Viral precursor protein P3 and its processed products perform discrete and essential functions in the PV RNA replication complex
Poliovirus (PV) is one of the best characterized RNA viruses known, yet a host of questions remain regarding the molecular mechanisms that drive viral replication. In the search for new antiviral drug targets, the characterization of the protein-protein and protein-RNA interactions central to viral replication is critical. Our results showed that viral precursor proteins and their processed products play distinct and essential roles in the assembly of the RNA replication complex. Importantly, we showed that viral protein, P3, is the preferred precursor that binds the 5’ cloverleaf (5’ CL) in the viral genome to form a functional 5’ CL-RNP complex. In addition, we discovered that both the viral polymerase (3Dpol) and VPg protein primer are recruited to this complex in the form of their precursors, which are then processed to release active 3Dpol and VPg.
Work performed by Lucia Eisner Smerage during her tenure as a graduate student in the Flanegan laboratory laid the foundation for this study. She showed that a poliovirus polymerase mutant could not be rescued by providing wild-type polymerase (3Dpol) in genetic complementation assays. Surprisingly, she found that the immediate precursor to the polymerase, 3CD, could efficiently restore replication even though 3CD itself is inactive as a polymerase. This observation led a new student, Allyn Spear, to ask the simple question: Why? What properties did 3CD possess as a precursor that made it more suitable to do the task?
Viruses, particularly ones with small RNA genomes like poliovirus, must make efficient use of their limited coding capacity. Known functions of 3CD and its processed products included: protease activity, polymerase activity, RNA binding activity, multimerization, etc…… Where to start? Thankfully, we were able to take advantage of a wide-range of previously characterized poliovirus mutations and our expertise in using cell-free replication reactions to conduct genetic complementation assays.
After testing several mutations, it became clear that the viral protein composition of the replication complex was more “complex” than originally thought. The 3CD story quickly became a P3 story when we found that the larger precursor, P3, was actually preferred for certain functions. P3 bound with high affinity to the 5’ CL, a key RNA element in the genome that serves as a platform for replication complex assembly. Our data suggests that at least two independent molecules of P3 are recruited to the replication complex via a network of protein-protein and protein-RNA interactions, and that each molecule has a discrete function and a unique destiny within the replication complex. These findings support a new model (see figure) in which the first molecule of P3 binds to the 5’ CL to form the 5’ CL-RNP complex. The bound P3 does not serve as the precursor for either 3Dpol or VPg. Instead, these functions are provided by a second molecule of P3 which is recruited to the complex via protein-protein interactions with the P3 bound to the 5’ CL. It is proposed that the bound P3 provides the protease activity required to cleave the second molecule of P3. This allows for the release of active 3Dpol and VPg at the optimal time and location in the replication complex and provides an efficient mechanism to replicate the viral genome.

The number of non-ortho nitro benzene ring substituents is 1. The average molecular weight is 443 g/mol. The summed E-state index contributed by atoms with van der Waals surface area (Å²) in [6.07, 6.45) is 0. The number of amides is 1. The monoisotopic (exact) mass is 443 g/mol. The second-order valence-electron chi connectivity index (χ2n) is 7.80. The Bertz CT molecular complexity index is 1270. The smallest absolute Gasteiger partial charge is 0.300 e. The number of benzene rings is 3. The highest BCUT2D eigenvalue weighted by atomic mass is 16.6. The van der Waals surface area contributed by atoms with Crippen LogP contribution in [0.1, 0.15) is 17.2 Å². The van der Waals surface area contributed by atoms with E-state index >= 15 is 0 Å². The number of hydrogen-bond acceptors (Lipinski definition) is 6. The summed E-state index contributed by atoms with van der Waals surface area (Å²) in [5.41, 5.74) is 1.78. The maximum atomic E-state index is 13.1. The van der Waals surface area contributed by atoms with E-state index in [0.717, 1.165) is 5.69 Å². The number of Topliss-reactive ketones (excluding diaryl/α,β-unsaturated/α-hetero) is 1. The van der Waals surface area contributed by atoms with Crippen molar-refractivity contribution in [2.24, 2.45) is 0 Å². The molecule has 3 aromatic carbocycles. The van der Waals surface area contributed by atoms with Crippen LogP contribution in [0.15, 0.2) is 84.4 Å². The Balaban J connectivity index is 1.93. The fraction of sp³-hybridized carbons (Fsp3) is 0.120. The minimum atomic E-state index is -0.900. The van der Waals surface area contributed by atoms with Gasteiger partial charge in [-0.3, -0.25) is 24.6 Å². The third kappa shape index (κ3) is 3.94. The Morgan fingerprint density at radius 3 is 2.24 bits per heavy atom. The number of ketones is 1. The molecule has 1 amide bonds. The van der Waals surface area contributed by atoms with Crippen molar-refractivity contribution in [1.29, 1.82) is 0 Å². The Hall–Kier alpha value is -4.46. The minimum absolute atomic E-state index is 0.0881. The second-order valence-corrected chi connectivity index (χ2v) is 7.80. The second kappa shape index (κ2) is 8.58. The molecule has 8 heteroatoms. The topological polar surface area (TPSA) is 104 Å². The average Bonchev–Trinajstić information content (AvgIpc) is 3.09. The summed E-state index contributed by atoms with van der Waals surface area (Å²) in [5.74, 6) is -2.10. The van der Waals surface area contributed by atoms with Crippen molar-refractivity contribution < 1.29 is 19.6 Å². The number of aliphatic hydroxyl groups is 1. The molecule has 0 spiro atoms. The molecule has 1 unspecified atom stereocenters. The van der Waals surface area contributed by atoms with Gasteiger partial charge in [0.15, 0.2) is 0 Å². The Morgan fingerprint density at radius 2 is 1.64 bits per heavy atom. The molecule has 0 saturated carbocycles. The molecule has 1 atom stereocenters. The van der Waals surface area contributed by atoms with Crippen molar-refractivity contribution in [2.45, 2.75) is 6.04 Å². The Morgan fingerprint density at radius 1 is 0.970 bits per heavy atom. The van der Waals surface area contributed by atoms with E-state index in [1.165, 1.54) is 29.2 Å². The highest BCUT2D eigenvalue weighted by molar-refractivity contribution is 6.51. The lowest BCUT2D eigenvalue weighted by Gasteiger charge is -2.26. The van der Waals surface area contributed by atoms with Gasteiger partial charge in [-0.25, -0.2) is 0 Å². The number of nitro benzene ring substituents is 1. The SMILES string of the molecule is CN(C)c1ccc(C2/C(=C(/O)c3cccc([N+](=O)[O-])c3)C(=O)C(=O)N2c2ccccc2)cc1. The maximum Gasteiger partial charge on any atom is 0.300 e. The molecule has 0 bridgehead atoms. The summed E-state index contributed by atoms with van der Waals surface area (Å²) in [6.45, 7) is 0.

Model showing the role of P3 precursor protein in the multi-step process of poliovirus replication complex assembly and the initiation of RNA synthesis. The 5’ CL-RNP complex containing PCBP and P3 serves as a platform to recruit additional molecules of P3 to the complex via protein-protein interactions. Pathway on the right: A second molecule of P3 is recruited to the 5’CL-RNP complex and is then cleaved to release active 3D polymerase. Pathway on the left: A second molecule of P3 is recruited to the 5’CL-RNP complex and is cleaved to release VPg. The 3D polymerase is then used to uridylylate VPg and initiate VPgpUpU-primed RNA synthesis.
About the authors
Pictured from left to right are Allyn Spear, Sushma A. Ogram, B. Joan Morasco, Lucia Eisner Smerage and James B. Flanegan. All of the work was carried out in the Department of Biochemistry and Molecular Biology, University of Florida, Gainesville, Florida.